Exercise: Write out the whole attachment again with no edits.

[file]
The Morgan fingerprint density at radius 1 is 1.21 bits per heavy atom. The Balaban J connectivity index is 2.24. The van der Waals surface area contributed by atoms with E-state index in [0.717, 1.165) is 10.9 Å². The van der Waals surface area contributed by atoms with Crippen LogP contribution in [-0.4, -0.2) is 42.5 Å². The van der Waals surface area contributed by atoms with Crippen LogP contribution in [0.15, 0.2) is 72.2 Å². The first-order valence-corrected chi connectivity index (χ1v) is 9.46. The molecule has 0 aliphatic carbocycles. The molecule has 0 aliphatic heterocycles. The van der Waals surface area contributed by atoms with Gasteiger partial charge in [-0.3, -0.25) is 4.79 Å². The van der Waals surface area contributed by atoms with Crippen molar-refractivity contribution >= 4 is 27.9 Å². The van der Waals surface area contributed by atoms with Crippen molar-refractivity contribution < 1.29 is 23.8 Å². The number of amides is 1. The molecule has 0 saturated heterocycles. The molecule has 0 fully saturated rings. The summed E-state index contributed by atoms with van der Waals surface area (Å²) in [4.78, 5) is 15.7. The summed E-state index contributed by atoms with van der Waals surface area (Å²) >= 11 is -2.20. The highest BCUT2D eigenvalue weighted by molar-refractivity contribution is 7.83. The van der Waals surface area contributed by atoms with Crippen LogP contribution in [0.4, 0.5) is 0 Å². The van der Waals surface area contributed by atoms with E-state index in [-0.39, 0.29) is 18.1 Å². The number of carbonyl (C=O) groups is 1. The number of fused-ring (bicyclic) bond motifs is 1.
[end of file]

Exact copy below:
The Morgan fingerprint density at radius 1 is 1.21 bits per heavy atom. The Balaban J connectivity index is 2.24. The van der Waals surface area contributed by atoms with E-state index in [0.717, 1.165) is 10.9 Å². The van der Waals surface area contributed by atoms with Crippen LogP contribution in [-0.4, -0.2) is 42.5 Å². The van der Waals surface area contributed by atoms with Crippen LogP contribution in [0.15, 0.2) is 72.2 Å². The first-order valence-corrected chi connectivity index (χ1v) is 9.46. The molecule has 0 aliphatic carbocycles. The molecule has 0 aliphatic heterocycles. The van der Waals surface area contributed by atoms with Gasteiger partial charge in [-0.3, -0.25) is 4.79 Å². The van der Waals surface area contributed by atoms with Crippen molar-refractivity contribution >= 4 is 27.9 Å². The van der Waals surface area contributed by atoms with Crippen molar-refractivity contribution < 1.29 is 23.8 Å². The number of amides is 1. The molecule has 0 saturated heterocycles. The molecule has 0 fully saturated rings. The summed E-state index contributed by atoms with van der Waals surface area (Å²) in [4.78, 5) is 15.7. The summed E-state index contributed by atoms with van der Waals surface area (Å²) >= 11 is -2.20. The highest BCUT2D eigenvalue weighted by molar-refractivity contribution is 7.83. The van der Waals surface area contributed by atoms with Crippen LogP contribution in [0.4, 0.5) is 0 Å². The van der Waals surface area contributed by atoms with E-state index in [-0.39, 0.29) is 18.1 Å². The number of carbonyl (C=O) groups is 1. The number of fused-ring (bicyclic) bond motifs is 1.